We have collectively cheered the first ever Senate committee markup of an inclusive Employment Non-Discrimination Act (ENDA), the Social Security Administration’s modernization of its gender marker policy, and U.S. Supreme Court wins on marriage equality in the Windsor and Perry rulings. But we remain frustrated that ENDA is still not the law of the land and we’re angered and deeply disappointed with the Court’s decision to turn back critical parts of the historic Voting Rights Act in Shelby.

We must channel this frustration and disappointment into action to tackle employment discrimination, voter suppression tactics, immigration reform and racial profiling, to name only a few.

This month we have an opportunity to bring the combined energy from our victories to a major gathering that will commemorate the 50th anniversary of the March on Washington for Jobs & Freedom. History was made that day 50 years ago when thousands came to Washington, D.C. to lift up their voices in support of civil rights, employment protection and an end to racial segregation in our nation’s schools. On August 24, 2013, we will rededicate ourselves to that dream of equality and justice.

It has been over 40 years since Stonewall and the birth of the modern LGBTQ rights movement. As national, state and local LGBTQ organizations, we know that while there have been many advancements over the last four decades since Stonewall and the five decades since the 1963 March, there is still much more work to be done. We are proud to commemorate the 1963 March and, once again, come together and collectively take action to “Realize the Dream.”

At a time when the nation still does not have clear federal laws barring discrimination on the basis of sexual orientation or gender identity, we still need to step up and be visible. We believe that everyone deserves the opportunity to find and keep a job in a safe work environment with a living wage regardless of their sexual orientation or gender identity and expression. We also believe that all members of our community, whether they are seniors, middle-aged or youth, deserve to be safe from violence, harassment, exploitation and racial profiling when they are at home, school, work, or in any other public places. As LGBTQ people, we believe that quality health care should be accessible, affordable and culturally competent. We believe that the 11 million undocumented immigrants, including at least 267,000 undocumented LGBT people living in this country, should have a real pathway to citizenship and people from all backgrounds should be able to stay with their families. We believe these are issues that cut across all lines of gender, race and ethnicity, gender identity and sexual orientation, ability and immigration status. It’s time to join forces and demonstrate our collective power.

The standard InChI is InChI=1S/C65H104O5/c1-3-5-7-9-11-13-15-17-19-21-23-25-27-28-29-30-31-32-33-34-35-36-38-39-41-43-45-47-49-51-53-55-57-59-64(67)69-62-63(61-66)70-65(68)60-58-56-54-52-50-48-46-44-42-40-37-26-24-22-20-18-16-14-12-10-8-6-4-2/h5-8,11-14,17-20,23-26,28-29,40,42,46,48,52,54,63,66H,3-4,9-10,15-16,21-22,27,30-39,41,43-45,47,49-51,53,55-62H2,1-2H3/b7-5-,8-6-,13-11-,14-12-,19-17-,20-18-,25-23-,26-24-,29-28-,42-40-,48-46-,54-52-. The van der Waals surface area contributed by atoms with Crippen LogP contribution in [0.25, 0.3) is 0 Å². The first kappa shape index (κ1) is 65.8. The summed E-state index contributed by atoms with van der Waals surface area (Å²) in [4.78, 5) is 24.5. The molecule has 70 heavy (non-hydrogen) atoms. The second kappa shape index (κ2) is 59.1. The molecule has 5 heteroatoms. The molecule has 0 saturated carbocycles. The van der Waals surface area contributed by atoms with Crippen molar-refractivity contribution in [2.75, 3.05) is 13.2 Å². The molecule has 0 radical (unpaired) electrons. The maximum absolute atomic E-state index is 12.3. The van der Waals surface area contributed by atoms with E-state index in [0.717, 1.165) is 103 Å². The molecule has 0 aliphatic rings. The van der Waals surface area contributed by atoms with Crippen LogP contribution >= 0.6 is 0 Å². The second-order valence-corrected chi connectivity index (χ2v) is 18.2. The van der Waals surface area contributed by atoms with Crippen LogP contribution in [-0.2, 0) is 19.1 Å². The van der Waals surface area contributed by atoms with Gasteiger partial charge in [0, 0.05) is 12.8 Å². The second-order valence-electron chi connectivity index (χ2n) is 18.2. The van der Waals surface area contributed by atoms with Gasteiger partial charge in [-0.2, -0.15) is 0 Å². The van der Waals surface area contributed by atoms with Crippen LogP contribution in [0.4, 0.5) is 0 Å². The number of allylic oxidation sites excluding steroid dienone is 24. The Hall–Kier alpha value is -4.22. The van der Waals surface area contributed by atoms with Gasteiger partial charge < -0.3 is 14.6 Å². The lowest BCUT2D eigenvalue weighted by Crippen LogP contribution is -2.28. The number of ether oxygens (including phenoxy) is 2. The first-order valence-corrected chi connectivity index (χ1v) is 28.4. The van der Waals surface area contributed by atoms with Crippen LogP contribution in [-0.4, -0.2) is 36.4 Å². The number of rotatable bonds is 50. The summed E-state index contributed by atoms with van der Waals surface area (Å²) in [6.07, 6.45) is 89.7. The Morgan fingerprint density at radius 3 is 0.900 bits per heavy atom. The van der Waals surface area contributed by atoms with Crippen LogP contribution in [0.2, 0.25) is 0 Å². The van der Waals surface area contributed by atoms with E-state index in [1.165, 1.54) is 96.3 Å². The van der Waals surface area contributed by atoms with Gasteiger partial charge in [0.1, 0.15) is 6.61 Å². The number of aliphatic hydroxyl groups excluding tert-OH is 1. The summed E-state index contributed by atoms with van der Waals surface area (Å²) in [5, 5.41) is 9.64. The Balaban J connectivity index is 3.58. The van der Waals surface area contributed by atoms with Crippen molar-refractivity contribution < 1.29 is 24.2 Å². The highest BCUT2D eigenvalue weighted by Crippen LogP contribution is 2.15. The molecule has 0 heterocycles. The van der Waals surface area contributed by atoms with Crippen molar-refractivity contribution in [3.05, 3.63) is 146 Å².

Take Action

Working together, this rally and mobilization is an opportunity to lift up the voices of LGBT people as part of a broad progressive agenda for social and economic justice. Please join us on Saturday, August 24, 2013, at 8 AM – 3 PM in Washington, D.C. at the DC War Memorial at 900 Independence Ave, SW, Washington, DC 20245.  (The Memorial is located across Independence Ave. from the Martin Luther King Memorial), as we come together in support of freedom and justice!

In Solidarity,

Get Equal
Human Rights Campaign
National Black Justice Coalition
National Gay and Lesbian Task Force
Pride at Work, AFL-CIO

 

Endorsers:

Astraea Lesbian Foundation for Justice
Believe Out Loud
Bethel Christian Church, DC
BiNet USA
Bisexual Resource Center
Center for Black Equity
CenterLink: The Community of LGBT Centers
The Consortium of Higher Education LGBT Resource Professionals
Equality Federation
Family Equality Council
The Fellowship of Affirming Ministries
FORGE, Inc.
Freedom to Marry
Freedom to Work
Gay-Straight Alliance Network (GSA Network)
GLAAD
GLAD (Gay & Lesbian Advocates & Defenders)
GLMA: Health Professionals Advancing LGBT Equality
GLSEN (Gay, Lesbian & Straight Education Network)
Harvey Milk Foundation
Immigration Equality
Lambda Legal
Leadership Team of NASPA GLBT Knowledge Community
Marriage Equality USA
National Center for Lesbian Rights
National Center for Transgender Equality
National Gay and Lesbian Chamber of Commerce
NQAPIA
Out & Equal Workplace Advocates
PFLAG National
Services and Advocacy for GLBT Elders (SAGE)
The Trevor Project
Trans Advocacy Network
Trans People of Color Coalition
Transgender Law Center
Unid@s, The National Latin@ LGBT Human rights Organization